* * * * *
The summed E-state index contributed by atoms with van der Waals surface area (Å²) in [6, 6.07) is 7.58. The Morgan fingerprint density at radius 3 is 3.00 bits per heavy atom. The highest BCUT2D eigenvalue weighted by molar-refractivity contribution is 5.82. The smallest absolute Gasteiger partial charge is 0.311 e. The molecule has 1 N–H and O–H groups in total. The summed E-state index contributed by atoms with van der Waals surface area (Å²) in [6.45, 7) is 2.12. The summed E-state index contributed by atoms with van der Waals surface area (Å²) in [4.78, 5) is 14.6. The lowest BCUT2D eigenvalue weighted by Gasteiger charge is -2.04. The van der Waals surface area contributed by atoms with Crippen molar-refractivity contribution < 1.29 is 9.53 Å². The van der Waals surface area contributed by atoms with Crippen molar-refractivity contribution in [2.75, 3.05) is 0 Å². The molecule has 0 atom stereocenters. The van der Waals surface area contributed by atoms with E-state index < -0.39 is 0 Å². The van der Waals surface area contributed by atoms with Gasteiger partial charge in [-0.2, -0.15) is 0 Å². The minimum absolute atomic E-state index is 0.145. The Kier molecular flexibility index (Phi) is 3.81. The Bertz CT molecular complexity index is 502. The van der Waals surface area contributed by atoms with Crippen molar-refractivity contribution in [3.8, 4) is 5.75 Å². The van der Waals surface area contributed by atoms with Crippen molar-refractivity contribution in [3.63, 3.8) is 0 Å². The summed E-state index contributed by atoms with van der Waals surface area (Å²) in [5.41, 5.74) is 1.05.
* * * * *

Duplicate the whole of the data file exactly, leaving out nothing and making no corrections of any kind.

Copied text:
The summed E-state index contributed by atoms with van der Waals surface area (Å²) in [6, 6.07) is 7.58. The Morgan fingerprint density at radius 3 is 3.00 bits per heavy atom. The highest BCUT2D eigenvalue weighted by molar-refractivity contribution is 5.82. The smallest absolute Gasteiger partial charge is 0.311 e. The molecule has 1 N–H and O–H groups in total. The summed E-state index contributed by atoms with van der Waals surface area (Å²) in [6.45, 7) is 2.12. The summed E-state index contributed by atoms with van der Waals surface area (Å²) in [4.78, 5) is 14.6. The lowest BCUT2D eigenvalue weighted by Gasteiger charge is -2.04. The van der Waals surface area contributed by atoms with Crippen molar-refractivity contribution < 1.29 is 9.53 Å². The van der Waals surface area contributed by atoms with Crippen molar-refractivity contribution in [2.75, 3.05) is 0 Å². The molecule has 0 atom stereocenters. The van der Waals surface area contributed by atoms with E-state index < -0.39 is 0 Å². The van der Waals surface area contributed by atoms with Gasteiger partial charge in [-0.2, -0.15) is 0 Å². The minimum absolute atomic E-state index is 0.145. The Kier molecular flexibility index (Phi) is 3.81. The Bertz CT molecular complexity index is 502. The van der Waals surface area contributed by atoms with Crippen molar-refractivity contribution in [3.8, 4) is 5.75 Å². The van der Waals surface area contributed by atoms with Crippen molar-refractivity contribution in [3.63, 3.8) is 0 Å². The summed E-state index contributed by atoms with van der Waals surface area (Å²) in [5.41, 5.74) is 1.05.